Remembering those who fought in the Great War.

Henry Cowell

Widow and daughter lived at 20 Robinson Avenue, Greenock

Launched in 1891, the Inveramsay was a 1,438 ton, three masted steel barque.  Propelled only by sail, it was 236 feet long by 36 feet wide with a draught of 23 feet. 23 crew members were consigned to national anonymity due to a dispute between the British Government’s Insurance Company and the Vessel Insurers.  The Government insisted that it was an ordinary marine loss, whereas the ship’s Insurers contested that there were no storms reported at any time across the Atlantic during the period of their sailing.  Also the ship was only 26 years old and was in a good state of maintenance.  It therefore had to be a war loss.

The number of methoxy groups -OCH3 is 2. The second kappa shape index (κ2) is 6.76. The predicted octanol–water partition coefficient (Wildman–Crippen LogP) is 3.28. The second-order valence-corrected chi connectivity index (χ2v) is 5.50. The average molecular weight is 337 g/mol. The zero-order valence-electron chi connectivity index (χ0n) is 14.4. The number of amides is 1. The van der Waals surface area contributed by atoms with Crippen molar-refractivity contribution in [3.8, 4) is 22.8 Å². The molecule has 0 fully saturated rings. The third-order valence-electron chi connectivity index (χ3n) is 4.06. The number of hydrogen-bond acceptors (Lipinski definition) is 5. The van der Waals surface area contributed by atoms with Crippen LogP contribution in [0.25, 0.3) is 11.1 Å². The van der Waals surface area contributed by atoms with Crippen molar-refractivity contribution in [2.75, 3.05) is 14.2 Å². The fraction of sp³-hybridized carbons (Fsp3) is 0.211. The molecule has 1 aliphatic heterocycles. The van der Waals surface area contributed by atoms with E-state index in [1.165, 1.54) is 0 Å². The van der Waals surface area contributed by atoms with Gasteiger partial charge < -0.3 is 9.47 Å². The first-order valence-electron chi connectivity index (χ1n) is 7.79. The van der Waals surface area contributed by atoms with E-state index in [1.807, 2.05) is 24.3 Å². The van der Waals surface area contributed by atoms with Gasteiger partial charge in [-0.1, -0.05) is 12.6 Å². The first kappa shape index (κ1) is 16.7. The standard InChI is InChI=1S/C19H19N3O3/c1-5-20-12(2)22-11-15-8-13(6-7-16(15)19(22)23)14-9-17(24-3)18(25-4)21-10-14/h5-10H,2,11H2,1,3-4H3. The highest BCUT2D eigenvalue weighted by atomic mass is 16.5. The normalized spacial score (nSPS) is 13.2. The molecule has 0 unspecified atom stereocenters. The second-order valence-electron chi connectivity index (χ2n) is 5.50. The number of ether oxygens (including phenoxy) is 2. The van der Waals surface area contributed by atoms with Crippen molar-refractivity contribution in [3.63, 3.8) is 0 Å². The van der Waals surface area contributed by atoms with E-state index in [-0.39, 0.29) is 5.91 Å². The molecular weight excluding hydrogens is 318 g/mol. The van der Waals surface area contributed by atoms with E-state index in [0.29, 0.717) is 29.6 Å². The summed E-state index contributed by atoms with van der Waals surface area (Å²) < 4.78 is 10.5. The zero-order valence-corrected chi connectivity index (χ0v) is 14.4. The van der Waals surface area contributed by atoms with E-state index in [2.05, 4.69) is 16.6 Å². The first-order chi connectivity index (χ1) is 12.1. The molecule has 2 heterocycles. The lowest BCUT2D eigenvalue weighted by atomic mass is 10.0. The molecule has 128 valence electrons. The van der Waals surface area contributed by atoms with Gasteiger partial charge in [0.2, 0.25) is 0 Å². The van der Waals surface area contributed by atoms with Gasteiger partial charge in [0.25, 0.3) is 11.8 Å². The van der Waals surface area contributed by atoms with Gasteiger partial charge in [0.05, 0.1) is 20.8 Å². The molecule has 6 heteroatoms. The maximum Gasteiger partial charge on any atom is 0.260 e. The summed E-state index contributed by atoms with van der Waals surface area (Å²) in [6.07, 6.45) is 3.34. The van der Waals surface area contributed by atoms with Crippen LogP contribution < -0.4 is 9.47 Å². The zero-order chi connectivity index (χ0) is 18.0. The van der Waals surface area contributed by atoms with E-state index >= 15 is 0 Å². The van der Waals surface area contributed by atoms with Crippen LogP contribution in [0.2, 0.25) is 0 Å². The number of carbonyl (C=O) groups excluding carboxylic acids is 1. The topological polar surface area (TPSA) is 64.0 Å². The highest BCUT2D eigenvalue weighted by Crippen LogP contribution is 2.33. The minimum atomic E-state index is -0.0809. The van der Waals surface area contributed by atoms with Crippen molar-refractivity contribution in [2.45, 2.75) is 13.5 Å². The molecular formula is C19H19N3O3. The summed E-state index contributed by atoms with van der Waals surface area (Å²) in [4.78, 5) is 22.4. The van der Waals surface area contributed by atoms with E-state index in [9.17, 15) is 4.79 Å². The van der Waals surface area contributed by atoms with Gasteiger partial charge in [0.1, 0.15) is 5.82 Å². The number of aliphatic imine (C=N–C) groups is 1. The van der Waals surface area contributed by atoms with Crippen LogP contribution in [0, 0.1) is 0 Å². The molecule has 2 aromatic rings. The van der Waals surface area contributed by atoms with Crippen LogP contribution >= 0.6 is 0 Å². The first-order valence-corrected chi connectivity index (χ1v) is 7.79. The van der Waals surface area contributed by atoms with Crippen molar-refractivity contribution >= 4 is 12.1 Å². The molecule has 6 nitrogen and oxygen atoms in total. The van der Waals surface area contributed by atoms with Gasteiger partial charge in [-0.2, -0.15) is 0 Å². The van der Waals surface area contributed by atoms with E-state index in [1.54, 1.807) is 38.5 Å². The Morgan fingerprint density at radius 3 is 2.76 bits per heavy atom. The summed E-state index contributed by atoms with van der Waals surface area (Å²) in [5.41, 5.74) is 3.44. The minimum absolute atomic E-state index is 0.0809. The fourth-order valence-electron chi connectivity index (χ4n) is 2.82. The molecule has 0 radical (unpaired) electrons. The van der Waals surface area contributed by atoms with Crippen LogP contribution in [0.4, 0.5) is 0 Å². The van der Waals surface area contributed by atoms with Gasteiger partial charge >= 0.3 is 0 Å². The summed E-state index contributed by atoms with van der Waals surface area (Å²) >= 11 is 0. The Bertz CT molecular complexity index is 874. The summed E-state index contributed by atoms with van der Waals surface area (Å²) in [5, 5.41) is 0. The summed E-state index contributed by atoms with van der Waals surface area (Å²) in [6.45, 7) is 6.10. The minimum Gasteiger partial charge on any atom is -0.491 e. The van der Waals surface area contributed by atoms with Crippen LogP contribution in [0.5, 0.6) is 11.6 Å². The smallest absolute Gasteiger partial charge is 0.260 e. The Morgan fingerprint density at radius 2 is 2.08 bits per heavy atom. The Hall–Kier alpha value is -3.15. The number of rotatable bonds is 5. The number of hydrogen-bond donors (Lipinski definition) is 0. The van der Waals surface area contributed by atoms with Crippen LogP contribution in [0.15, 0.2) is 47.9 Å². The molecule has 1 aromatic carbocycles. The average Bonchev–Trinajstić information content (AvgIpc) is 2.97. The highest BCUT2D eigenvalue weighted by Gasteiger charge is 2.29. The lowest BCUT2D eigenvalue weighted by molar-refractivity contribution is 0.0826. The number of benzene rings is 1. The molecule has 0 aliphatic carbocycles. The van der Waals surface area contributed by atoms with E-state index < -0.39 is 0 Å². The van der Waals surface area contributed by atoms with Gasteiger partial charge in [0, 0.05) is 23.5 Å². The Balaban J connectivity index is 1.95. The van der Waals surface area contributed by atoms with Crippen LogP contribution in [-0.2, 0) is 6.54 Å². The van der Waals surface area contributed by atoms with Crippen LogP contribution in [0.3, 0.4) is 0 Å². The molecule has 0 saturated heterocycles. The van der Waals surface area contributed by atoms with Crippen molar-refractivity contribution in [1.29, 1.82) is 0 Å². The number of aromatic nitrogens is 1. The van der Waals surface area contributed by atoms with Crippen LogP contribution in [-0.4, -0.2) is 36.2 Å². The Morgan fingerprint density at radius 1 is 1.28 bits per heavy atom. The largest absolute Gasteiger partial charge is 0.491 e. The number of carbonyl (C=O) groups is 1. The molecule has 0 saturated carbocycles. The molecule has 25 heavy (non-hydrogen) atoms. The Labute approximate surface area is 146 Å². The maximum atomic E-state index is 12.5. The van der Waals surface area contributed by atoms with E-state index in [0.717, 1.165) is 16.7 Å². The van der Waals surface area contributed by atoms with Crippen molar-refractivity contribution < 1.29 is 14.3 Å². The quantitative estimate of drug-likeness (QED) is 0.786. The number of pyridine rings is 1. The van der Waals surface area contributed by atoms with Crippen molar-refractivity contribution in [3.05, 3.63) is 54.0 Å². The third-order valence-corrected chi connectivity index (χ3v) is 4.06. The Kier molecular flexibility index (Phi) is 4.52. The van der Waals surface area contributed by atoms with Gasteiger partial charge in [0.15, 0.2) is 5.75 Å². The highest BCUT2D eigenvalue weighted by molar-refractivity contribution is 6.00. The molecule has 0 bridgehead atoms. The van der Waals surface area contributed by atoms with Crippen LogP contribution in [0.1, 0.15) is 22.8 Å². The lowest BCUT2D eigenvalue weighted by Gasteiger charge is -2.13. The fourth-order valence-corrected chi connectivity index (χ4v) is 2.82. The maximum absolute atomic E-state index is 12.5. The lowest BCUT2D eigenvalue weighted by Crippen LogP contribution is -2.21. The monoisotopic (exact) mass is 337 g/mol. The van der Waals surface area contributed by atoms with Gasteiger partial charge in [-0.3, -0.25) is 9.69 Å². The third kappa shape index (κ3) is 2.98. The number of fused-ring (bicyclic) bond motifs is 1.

It was not until well after the close of WW1 that the German submarine records became open for inspection that the dispute was solved.  See The S.V. Inveramsay was sunk by German U-Boat gunfire on the 27th April 1917 from U-Boat U.62 (Captain Ernst Hashagen) in position 56.00 N – 11.30 W (about 200 miles north-west of Ireland).  A total of 23 men were lost


Newspaper Clippings relating to Henry Cowell

Henry Cowell